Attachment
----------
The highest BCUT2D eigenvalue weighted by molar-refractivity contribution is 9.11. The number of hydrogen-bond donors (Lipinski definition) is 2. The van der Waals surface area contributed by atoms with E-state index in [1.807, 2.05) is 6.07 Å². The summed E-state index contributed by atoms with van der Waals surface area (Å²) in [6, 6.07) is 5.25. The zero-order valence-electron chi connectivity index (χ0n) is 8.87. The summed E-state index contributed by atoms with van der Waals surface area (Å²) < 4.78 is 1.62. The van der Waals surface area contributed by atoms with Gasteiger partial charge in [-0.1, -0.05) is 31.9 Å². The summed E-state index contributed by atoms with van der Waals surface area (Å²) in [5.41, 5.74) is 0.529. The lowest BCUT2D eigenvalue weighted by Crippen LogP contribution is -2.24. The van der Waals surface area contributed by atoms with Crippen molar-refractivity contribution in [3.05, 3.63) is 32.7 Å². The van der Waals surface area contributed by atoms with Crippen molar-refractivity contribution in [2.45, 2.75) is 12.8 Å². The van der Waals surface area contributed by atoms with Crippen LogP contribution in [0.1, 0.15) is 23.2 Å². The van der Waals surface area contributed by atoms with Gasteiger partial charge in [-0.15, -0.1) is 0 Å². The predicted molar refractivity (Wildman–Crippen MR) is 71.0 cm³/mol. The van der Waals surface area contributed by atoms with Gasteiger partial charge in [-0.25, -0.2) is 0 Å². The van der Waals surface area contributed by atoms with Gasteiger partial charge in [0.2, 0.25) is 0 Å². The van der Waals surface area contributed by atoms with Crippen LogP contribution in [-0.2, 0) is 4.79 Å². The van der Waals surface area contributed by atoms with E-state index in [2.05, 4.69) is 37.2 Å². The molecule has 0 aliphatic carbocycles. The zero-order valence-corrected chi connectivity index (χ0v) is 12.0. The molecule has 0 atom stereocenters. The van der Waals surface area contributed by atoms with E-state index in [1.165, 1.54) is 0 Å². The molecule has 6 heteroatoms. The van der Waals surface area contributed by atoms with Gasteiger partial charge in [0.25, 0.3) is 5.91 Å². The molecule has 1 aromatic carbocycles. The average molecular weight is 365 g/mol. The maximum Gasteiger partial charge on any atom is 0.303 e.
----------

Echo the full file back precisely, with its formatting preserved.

The highest BCUT2D eigenvalue weighted by molar-refractivity contribution is 9.11. The number of hydrogen-bond donors (Lipinski definition) is 2. The van der Waals surface area contributed by atoms with E-state index in [1.807, 2.05) is 6.07 Å². The summed E-state index contributed by atoms with van der Waals surface area (Å²) in [6, 6.07) is 5.25. The zero-order valence-electron chi connectivity index (χ0n) is 8.87. The summed E-state index contributed by atoms with van der Waals surface area (Å²) < 4.78 is 1.62. The van der Waals surface area contributed by atoms with Gasteiger partial charge in [-0.1, -0.05) is 31.9 Å². The summed E-state index contributed by atoms with van der Waals surface area (Å²) in [5.41, 5.74) is 0.529. The lowest BCUT2D eigenvalue weighted by Crippen LogP contribution is -2.24. The van der Waals surface area contributed by atoms with Crippen molar-refractivity contribution in [3.05, 3.63) is 32.7 Å². The van der Waals surface area contributed by atoms with Crippen molar-refractivity contribution in [2.45, 2.75) is 12.8 Å². The van der Waals surface area contributed by atoms with Crippen LogP contribution in [0.1, 0.15) is 23.2 Å². The van der Waals surface area contributed by atoms with Gasteiger partial charge in [-0.15, -0.1) is 0 Å². The predicted molar refractivity (Wildman–Crippen MR) is 71.0 cm³/mol. The van der Waals surface area contributed by atoms with Gasteiger partial charge in [-0.25, -0.2) is 0 Å². The van der Waals surface area contributed by atoms with Gasteiger partial charge in [0.2, 0.25) is 0 Å². The van der Waals surface area contributed by atoms with Crippen LogP contribution in [-0.2, 0) is 4.79 Å². The van der Waals surface area contributed by atoms with E-state index in [2.05, 4.69) is 37.2 Å². The molecule has 0 aliphatic carbocycles. The zero-order valence-corrected chi connectivity index (χ0v) is 12.0. The molecule has 0 atom stereocenters. The van der Waals surface area contributed by atoms with E-state index in [1.165, 1.54) is 0 Å². The molecule has 6 heteroatoms. The van der Waals surface area contributed by atoms with Gasteiger partial charge in [0.25, 0.3) is 5.91 Å². The molecule has 1 aromatic carbocycles. The average molecular weight is 365 g/mol. The maximum Gasteiger partial charge on any atom is 0.303 e.